There is an increasing need for data on the patterns of population changes for rare species at the regional, national and European scales in the context of the Natura 2000 reporting on the state of species conservation. This reporting requires the use of the same protocol over a whole region or country with the major constraint that it has to be shared by a large array of conservations and monitoring structures. The protocol has therefore to be both precise and reproducible but also simple enough to be used over a large number of sites and years, and has moreover to be accepted by various conservation structures.In this aim, the Alps-Ain flora conservation network (Réseau Alpes-Ain de Conservation de la Flore), a network composed of flora conservation stakeholders for 2 regions, Provence-Alpes-Côte dAzur and Rhône-Alpes, set up a series of nested protocols to monitor populations at different spatial scales (levels). Each monitoring level is set up to answer to a specific aim and corresponds to a protocol shared by all the network actors. The first level, detailed below, is defined for the regional scale ("territory" level) with the site as observation unit. The second level aims at identifying if in a specific site ("station") a population is stable, expanding or regressing and if natural or anthropic factors can explain this dynamics. The observation unit is a plot or a transect and the variables measured are frequencies or numbers and environmental parameters. The third level is an individual-based survey ("individu") and aims at understanding the demographic processes affecting a population. The observation unit is here the individual plant. The link between the 3 levels is described in Figure 1.The "territory" level protocol was developed over several years of discussions and in situ tests on several species (Table 1). Its aim is to identify increases or decreases of species size at the scale of the region. The variables used for this monitoring are simple and easily reproducible: area of presence and frequency. During the process, we realized that even a simple protocol could not be applied to a large range of species. We therefore propose some variations on a common methodological base, depending on the biology of the species (longevity, clonality, dormancy, size of individuals.). An originality of the protocol is to note the non-detection of the species in a given point at a given time to be able to document the expansion or the regression of the species in the site. A first step therefore consists in defining the zone in which the species will be looked for, the prospection zone (ZP). This zone should correspond as much as possible to the potential habitat of the species and has to remain constant over time. Within this zone, the area of presence (AP) is determined using the envelope formed by the GPS points where the species is found. Population size is then estimated as the frequency of occurrence by contact-points along at least two transects positioned so as to take into account the environmental heterogeneity of the site (see Figure 1). For species that have very variable population sizes and distributions, the transects should be representative of the AP; for species with very stable populations, we recommend fixed transects to reduce year-to-year and spatial variations, however managers are free to choose the location of the transects. At least 100 points are taken for each transect in order to have a robust estimate of the frequency of occurrence. For species with low ground cover, we suggest replacing the contact-point by contact-areas, i.e. small plots positioned similarly to the points along the transects. The areas of the plots have to be decided in advance and should not change over time. The aim is to avoid extreme frequency values (close to 0 or 1) in order to be able to detect an increase or a decrease in population size. Each prospection zone corresponds to one data point. At the regional scale, the population is represented by the ensemble of the ZPs. To have a good estimate of the population size and its dynamics, the ZPs should correspond to a random or a stratified sample of all the existing sites. This is however difficult and in practice, the ZPs of the survey are the ones for which an organism can commit itself. The RAACF then has to make sure that the sample of ZPs is representative of the species distribution. The frequency of the survey depends on the biological characteristics of the species. For perennial species we suggest a time step of 3 to 5 years in the absence of catastrophic events. For annual or dormant species, the survey should be performed over 3-5 consecutive years in order to have a reliable estimate of AP and size and to smooth out the inter-annual (normal) fluctuations, and then repeated 3-5 years later. A web-service database was developed by the network to ensure the aggregation of the data. This method is a practical answer to the EU requirements in terms of assessment of populations of plant species in the framework of the EU Habitats Directive (Council Directive 92/43/EEC). © 2014 © 2014 Société botanique de France.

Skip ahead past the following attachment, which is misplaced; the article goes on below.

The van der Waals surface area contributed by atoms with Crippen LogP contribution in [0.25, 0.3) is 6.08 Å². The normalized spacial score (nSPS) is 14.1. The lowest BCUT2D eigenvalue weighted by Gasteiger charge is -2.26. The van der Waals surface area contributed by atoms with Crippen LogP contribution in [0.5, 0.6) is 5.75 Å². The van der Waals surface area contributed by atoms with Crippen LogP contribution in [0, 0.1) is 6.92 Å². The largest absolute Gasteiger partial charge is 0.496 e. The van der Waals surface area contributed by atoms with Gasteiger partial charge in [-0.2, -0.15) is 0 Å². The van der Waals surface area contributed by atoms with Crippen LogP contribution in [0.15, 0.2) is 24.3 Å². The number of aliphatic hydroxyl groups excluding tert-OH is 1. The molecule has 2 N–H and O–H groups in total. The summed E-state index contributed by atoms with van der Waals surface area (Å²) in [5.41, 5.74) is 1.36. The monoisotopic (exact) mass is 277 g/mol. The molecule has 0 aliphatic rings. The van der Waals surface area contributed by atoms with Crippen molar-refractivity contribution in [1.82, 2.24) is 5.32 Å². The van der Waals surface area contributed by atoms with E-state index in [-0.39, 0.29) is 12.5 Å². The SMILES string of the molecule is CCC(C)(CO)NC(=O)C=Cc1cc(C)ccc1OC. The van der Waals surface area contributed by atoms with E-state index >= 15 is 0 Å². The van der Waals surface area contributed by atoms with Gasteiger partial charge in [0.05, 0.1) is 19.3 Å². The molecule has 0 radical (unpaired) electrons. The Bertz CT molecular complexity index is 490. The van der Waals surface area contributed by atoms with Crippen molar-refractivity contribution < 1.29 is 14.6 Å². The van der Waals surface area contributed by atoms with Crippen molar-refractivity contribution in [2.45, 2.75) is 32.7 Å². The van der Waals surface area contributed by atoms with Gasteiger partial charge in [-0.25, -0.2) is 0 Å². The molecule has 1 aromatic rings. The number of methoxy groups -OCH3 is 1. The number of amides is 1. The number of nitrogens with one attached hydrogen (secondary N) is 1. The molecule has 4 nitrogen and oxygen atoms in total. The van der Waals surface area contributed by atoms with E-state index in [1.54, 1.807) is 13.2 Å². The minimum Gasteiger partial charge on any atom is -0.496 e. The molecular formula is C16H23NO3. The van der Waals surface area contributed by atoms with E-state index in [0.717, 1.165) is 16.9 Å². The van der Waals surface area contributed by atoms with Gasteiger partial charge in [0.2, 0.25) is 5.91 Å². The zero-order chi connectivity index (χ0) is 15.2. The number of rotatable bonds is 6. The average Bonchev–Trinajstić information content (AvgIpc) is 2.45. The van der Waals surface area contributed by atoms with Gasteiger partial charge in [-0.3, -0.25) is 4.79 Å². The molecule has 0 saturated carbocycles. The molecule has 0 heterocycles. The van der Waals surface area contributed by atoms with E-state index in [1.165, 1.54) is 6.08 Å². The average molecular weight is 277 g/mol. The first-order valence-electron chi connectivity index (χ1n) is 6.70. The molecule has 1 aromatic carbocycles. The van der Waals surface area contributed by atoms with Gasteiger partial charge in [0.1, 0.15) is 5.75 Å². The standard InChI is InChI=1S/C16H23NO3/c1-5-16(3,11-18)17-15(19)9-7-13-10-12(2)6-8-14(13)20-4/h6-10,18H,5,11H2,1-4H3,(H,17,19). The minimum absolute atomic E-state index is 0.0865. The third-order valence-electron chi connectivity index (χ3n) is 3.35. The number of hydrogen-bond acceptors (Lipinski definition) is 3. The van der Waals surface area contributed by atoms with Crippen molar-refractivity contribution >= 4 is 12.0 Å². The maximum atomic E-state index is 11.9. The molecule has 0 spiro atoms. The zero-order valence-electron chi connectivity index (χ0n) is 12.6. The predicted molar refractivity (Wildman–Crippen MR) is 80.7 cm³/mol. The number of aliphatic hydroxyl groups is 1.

Dobremez L.,IRSTEA | Nettier B.,IRSTEA | Legeard J.-P.,Association Francaise de Pastoralisme | Caraguel B.,Federation des Alpages de l'Isere | And 4 more authors.